Reported by Ben Blackburn

Several showers at The Queen’s College have been shut off after contamination from the potentially deadly Legionella bacteria was detected.

The contamination was detected during “regular monitoring” and led to showers in some parts of the college being shut off yesterday as a “precautionary measure” until “treatments have been made in the affected areas”. Students living in the affected areas, which are Front Quad staircases 1, 2, and 3 and the Bell Tower, were alerted to the issue in an email. Drinking water and hot tap water have not been affected.

Legionella causes the lung disease known as Legionnaires disease when inhaled. Symptoms include a cough, difficulty breathing, chest pain, a high-temperature, and flu-like symptoms. The disease is treatable with a course of antibiotics, but in more serious cases, patients may be provided with an oxygen supply or put on ventilators in hospital. Most people make a full recovery but Legionnaires disease kills approximately 1 in 10 sufferers.

Students have been left disappointed by the college’s response. Matt Rogers, a student at The Queen’s College who has sought medical help, told The Oxford Blue: “Of course I was in disbelief when I heard about the bacteria, but what has horrified me even more is the college’s response: at no point has any thought for our welfare been expressed. We weren’t made aware of any of the symptoms, or even told that there was a risk of disease, and had to seek medical information for ourselves. When we questioned this, the college took over 12 hours to reply, eventually giving a vague, unhelpful conglomeration of excuses, and still with no offer of support.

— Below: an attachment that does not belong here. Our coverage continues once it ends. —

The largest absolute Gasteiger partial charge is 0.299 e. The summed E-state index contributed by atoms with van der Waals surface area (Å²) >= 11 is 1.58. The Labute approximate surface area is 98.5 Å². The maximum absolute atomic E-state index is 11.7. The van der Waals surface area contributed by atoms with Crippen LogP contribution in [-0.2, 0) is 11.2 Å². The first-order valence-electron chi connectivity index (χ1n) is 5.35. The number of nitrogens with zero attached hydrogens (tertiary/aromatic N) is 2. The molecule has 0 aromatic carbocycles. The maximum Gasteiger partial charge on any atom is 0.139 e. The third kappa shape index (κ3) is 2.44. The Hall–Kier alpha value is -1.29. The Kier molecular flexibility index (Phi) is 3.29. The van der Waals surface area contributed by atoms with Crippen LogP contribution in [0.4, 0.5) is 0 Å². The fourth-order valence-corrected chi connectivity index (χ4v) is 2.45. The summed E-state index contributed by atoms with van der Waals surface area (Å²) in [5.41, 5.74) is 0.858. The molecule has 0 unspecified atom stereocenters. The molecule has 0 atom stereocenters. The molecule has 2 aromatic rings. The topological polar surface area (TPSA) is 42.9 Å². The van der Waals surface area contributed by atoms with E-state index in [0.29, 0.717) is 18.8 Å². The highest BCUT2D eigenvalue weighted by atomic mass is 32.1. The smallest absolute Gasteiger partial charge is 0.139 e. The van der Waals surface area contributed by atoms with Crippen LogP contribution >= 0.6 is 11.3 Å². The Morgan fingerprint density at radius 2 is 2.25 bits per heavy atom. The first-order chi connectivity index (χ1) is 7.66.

“And what’s most sickening is how only those on the affected floors have been notified – such a deadly disease should have been brought to the attention of the entire college, not kept under wraps. That I’ve been made ill, had to do my own research, had to seek my own medical attention, and purchase antibiotics, without so much as a whisper of concern from college, is disgraceful. I hope everyone with symptoms uses their own initiative to seek help themselves, seeing as the college is clearly incapable of looking after us.”

The college maintains that its “programme of testing for this bacterium is rigorous and continuous” and that its “control strategy” for the system in question involves adding chlorine at low levels to the water supply. However, no medical advice has been provided to students since the contamination was detected.

A spokesperson for The Queen’s College said: “We regularly monitor and test the hot and cold water supply in College. Our testing has detected the presence of Legionella bacteria at some outlets in the hot water system. We have immediately put showers in the affected areas out of use, and, on the advice of experts, we are acting quickly to disinfect the hot water system in Front and Back Quad to make sure it stays safe.

“The health and wellbeing of all members of College is foremost in our minds, and we understand that some people in Front and Back Quad will find this an unsettling time. However, we would reiterate that we have taken swift action and will continue to monitor the situation closely.”